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Here is my story. Back in year 7 I was a proficient cross county runner achieving a county vest on the lower distances (3k abouts). However when the distance increased I found the races a lot harder and my position gradually fell back through the field. I did train for the distances but not too much as I was told not to overdo it at a young age. Why I could not cut it has eluded me, maybe my body was not developed at the time. My training soon focused more on the track.

My main event was the 800m where i was usually successful. My best achievment was 2nd in the county and running in the south of england championships. However I had lots of coaching trouble where I lost my coach and then my club didn't want anything to do with me. They did not give me a new coach and never achnolaged my achievments. Despite this I carried on competing for a while, although I ran the same time 2:10 over and over again. This time was great when I first ran it but I should have been nearer 2 minutes in the years after, it was immensly frustrating.

Probably due to my lonelyness in the sport I strayed to what my friends where doing- rugby. It kept my fitness up and improved my power and core strength aswell as giving me a sport with lots of team mates for company. For the past 2 years I played rugby but I was recently driven away by injury and training problems.

Now aged 16 I have the question- what to do next? The longer distances (10k give or take) attract me as that is what the local adult running club do. However I do not know if I can cut it, the woes of my early cross country days haunt me and tell me no. Please give me your advice on the matter.

Apologies for the masses of text. Much thanks for your time.
 

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Without a doubt your name should be changed to YAY! You've obviously had a bright past in the sport and at the tender age of 16 you potentially have a very long running career ahead of you. You'd be silly not to give it a go.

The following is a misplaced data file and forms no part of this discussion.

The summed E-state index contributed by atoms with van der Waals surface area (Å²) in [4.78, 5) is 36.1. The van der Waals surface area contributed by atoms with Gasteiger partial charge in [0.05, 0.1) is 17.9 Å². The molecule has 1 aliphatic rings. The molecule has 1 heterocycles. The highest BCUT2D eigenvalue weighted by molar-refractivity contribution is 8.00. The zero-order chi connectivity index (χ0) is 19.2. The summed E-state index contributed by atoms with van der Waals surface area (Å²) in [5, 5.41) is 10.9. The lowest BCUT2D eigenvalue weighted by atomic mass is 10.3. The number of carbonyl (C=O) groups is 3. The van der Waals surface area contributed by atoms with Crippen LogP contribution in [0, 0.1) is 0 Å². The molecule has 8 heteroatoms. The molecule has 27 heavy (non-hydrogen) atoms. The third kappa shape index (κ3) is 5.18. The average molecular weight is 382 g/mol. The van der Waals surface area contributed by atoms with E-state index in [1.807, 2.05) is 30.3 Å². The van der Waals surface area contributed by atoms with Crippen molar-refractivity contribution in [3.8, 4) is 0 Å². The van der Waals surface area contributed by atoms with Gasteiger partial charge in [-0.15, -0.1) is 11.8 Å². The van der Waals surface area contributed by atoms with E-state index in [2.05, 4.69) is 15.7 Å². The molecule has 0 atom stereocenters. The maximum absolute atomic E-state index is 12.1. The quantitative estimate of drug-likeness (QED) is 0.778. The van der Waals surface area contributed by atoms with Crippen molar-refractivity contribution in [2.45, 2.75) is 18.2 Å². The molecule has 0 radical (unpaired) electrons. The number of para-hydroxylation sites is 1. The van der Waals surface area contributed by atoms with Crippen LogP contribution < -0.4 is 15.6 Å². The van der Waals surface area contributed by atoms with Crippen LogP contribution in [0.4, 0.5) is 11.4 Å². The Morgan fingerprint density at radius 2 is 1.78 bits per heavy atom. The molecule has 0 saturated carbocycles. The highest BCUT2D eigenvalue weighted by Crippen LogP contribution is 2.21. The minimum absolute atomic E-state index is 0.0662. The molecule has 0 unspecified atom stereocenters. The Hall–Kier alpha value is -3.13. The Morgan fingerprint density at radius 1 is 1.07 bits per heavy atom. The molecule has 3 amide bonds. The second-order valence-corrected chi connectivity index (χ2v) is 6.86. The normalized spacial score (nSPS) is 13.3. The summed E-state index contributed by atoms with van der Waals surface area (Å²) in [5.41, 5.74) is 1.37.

It's a difficult subject to post about I think, this is my third typed response as my previous efforts have been very leading, ultimately you need to find what works for you rather than simply following what others suggest, after all I'm just another average guy who enjoys running!

The few things I'd say in response to your post that you should consider are:

* Talk to like minded people (such as people on this forum), and by all means listen to their opinions, but use them to extract nuggets of info that you feel will benefit you. Very rarely is there a single correct answer, and what's perfect for one runner, may be a terrible solution for another.

* To be able to run you don't need a coach. A coach can help you improve, but it's still the same body doing the same work to get the same improvements, they can only really help you improve if they know more than you... Personally I find it hard to simply accept what other people say, I'll listen, but also question and research myself before accepting the logic.

* Start with a standard 10k running schedule and see how you go. Enter a 10k race and see how it goes - try not to develop expectations. Once you've had a race you'll know where you're at and can assess where to go from there, also I'd imagine that with your training you'll learn where you're weakest and be able to work on it. It sounds like you've struggled in the past with endurance, so work on running longer distances more slowly...

If I think of anything else I'll post again, but I think you obviously have a lot of potential and should at least see what longer distance running can offer you!
 

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I agree with Richard. You're young still, so there's plenty time for you to mould yourself in to the kind of runner you want to be. the great thing about running is that (with a bit of advice from others) you can be your own coach really easy, and now, when you're starting out, you can try lots of different things, and see what works for you! At the end of the day, you should set goals (as you have) and work towards them in your own way. If you find something is going wrong, then you can change it. So yeah, I reiterate the point made that you should try running longer times/distances at slow paces, distance first, then speed! You'll have ran that 10k before you know it :)
 
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